Control Nathan Rabin: Point Break (2015)
During the eighteen years I toiled as a film critic, I was invariably amused when readers and commenters would angrily demand to know why a particularly dodgy, ill-considered film got made. “How could they have thought (film X) was a good idea? What’s wrong with them?” they’d inquire angrily, their voices quivering with righteous indignation.
Sequels, remakes, reboots and adaptation of old TV shows and comic books inspired the angriest cries of “How could this have happened?” and “Why did this get made?” even as the answers are pretty obvious. Sequels, remakes, reboots and adaptations of old TV shows get made because they minimize risk and maximize reward for studios by giving audiences a new version of something that has already proven successful.
This of course does not suggest that these movies should be made. Far from it. But it goes an awfully long ways towards explaining how these abominations end up not just getting made but getting made en masse. Why do we have a big-screen version of Bewitched or Yogi Bear 3-D? The answer almost always comes down to money.
Besides, when I was a film critic I had to meticulously manage my rage involving the cynicism and greed of the motion picture industry or my brain would explode from anger, Scanners-style, and that wouldn't be good for anyone.
In my film critic days, I would have greeted a project like recent remakes of Robocop or Point Break—which I gave patrons to this site an opportunity to choose from for this week’s Control Nathan Rabin, the column where patrons choose between one of two torments for me—with a bored shrug and disinterested mumble of “Whatevs.”
I’m not a film critic anymore, however, and as a civilian I’m less jaded. I’ve gotten to the place where I do genuinely feel vaguely insulted by the mere existence of staggeringly unnecessary reboots and remakes, and the 2015 muddle of Point Break is about as staggeringly unnecessary as they get.
When I looked up the Point Break remake on Wikipedia and saw that it grossed a little over 133 million dollars internationally against a 105 million dollar budget, I got pointlessly angry and indignant all over again. “105 million dollars?” I asked in angry disbelief to no one in particular.
How on earth could this garbage have cost one and a half hundred million dollars and how could it have grossed over one hundred million dollars? Worldwide box-office explains how this could have grossed over a hundred million dollars without seemingly anyone liking it but that 105 million dollars sure isn’t up there on the screen, to use industry lingo.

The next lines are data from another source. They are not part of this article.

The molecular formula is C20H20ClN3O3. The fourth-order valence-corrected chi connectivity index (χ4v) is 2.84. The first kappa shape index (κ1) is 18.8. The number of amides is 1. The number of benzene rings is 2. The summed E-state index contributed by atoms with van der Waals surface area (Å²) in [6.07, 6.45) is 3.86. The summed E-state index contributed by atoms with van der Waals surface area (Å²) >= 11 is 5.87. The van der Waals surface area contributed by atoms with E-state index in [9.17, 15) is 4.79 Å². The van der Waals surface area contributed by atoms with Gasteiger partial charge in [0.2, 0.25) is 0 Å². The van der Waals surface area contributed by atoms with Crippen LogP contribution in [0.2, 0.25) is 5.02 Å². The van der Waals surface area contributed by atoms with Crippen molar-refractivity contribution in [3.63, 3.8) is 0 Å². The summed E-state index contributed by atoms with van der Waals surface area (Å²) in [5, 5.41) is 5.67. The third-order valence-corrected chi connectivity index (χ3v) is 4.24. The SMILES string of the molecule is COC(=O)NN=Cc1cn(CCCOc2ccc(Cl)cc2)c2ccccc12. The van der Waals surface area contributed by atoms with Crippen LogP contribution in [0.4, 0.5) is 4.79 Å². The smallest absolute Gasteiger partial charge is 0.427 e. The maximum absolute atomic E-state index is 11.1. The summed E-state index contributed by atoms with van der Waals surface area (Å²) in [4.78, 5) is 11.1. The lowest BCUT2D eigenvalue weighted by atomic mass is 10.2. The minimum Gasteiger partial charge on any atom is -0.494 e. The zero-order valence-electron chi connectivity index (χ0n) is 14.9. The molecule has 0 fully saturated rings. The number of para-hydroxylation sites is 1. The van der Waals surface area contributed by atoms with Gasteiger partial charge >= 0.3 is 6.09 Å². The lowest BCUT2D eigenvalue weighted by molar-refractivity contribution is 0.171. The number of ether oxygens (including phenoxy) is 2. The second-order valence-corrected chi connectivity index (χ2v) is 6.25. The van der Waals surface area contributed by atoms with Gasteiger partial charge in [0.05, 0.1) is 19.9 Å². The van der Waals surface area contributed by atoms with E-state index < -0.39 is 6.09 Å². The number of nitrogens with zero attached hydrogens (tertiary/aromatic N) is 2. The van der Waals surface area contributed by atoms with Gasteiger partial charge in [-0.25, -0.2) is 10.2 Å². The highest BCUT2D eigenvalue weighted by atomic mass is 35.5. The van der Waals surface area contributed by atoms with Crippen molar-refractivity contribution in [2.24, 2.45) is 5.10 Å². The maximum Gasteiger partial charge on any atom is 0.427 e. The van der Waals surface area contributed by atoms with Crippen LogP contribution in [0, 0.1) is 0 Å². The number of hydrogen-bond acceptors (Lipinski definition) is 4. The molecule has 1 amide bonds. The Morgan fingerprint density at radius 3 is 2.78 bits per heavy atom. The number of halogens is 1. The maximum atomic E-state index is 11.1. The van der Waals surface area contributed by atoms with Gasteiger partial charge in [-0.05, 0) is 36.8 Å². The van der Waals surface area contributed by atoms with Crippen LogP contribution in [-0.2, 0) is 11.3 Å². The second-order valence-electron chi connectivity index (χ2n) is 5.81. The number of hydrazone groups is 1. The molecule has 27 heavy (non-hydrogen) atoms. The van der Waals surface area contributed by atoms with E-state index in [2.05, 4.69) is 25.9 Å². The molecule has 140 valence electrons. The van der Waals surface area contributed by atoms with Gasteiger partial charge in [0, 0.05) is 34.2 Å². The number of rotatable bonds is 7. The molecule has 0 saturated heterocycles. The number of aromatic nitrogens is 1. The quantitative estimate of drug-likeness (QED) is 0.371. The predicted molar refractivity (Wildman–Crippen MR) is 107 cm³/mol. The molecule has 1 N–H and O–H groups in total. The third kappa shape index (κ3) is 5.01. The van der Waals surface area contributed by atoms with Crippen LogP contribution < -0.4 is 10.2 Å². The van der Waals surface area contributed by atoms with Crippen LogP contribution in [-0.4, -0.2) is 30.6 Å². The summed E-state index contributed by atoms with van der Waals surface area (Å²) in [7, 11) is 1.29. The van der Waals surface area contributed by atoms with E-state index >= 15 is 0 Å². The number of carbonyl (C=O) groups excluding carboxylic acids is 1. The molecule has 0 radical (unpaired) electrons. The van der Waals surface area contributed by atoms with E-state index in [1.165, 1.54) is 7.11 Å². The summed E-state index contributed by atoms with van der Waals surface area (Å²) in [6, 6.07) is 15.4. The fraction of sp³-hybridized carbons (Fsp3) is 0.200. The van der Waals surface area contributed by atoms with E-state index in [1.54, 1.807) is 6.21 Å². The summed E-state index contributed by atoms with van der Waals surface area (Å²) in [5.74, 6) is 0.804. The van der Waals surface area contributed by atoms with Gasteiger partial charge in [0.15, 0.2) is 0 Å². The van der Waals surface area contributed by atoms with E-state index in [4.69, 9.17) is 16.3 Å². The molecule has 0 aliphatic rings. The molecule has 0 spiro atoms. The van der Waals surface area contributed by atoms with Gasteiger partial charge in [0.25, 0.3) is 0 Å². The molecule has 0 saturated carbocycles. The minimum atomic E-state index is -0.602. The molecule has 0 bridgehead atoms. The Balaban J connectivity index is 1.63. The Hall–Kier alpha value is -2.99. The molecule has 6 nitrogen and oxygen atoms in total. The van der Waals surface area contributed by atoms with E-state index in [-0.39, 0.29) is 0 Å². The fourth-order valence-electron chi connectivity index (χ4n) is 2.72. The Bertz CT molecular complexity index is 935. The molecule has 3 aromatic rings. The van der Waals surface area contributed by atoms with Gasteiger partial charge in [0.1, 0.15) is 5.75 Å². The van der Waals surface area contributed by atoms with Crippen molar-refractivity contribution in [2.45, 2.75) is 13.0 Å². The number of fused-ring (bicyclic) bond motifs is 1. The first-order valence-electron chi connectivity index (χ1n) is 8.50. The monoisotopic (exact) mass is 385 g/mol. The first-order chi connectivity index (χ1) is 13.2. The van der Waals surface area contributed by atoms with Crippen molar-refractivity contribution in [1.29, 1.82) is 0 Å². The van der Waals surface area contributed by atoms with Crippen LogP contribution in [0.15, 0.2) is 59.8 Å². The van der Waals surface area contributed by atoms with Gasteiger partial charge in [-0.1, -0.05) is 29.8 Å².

The original Point Break had a number of irresistible elements that could never be replicated, including a future Oscar-winner (Katherine Bigelow) with a real genius for exploring the complications and complexities of masculinity in the director's chair, the funky iconic casting of the impossibly beautiful Keanu Reeves as football hero turned undercover FBI agent Johnny Utah and Patrick Swayze as Zen surfer bank robbing guru Bodhi and a fever dream of a screenplay overflowing with crazy camp elements that Bigelow, to her credit, played perfectly straight. Point Break is an exquisite time capsule from the early 1990s, a zeitgeist-capturing cult oddity that should, by all rights, be abysmal but instead is weirdly brilliant.
What does a contemporary remake of Point Break have that the original does not? The only real answer is a series of incredibly flashy, dramatic stunt sequences where literally high-flying thrill seekers defy the laws of gravity to perform the kind of wicked-sick extreme sports stunts that’d have even Xander Cage himself saying, “Those were some sick aerial moves, bro!”
If you want to see Point Break for its impressive stunt work and gorgeous cinematography, and only for its stunt work and cinematography then congratulations, because you are officially the only people on earth with a reason to see the movie. I will concede here that the stunts are pretty great, albeit not nearly great enough to redeem this misbegotten enterprise.
The other area Point Break approaches the original is in homoeroticism. I recall the first one being pretty damn homoerotic in its own right, but even at their most heated, the manly men here never seem more than a few minutes away from a feverish full-on man-on-man make-out session. The looks they exchange are frequently angry, but with a lustful undercurrent.
The woeful miscalculations begin with the casting of the bland and boring Luke Bracey as Johnny Utah. It does not help that in his first few minutes onscreen he’s cursed with having to deliver “timely” dialogue like, “This is exactly what our (extreme sports) sponsors want, the impossible realized and all those Youtube hits!”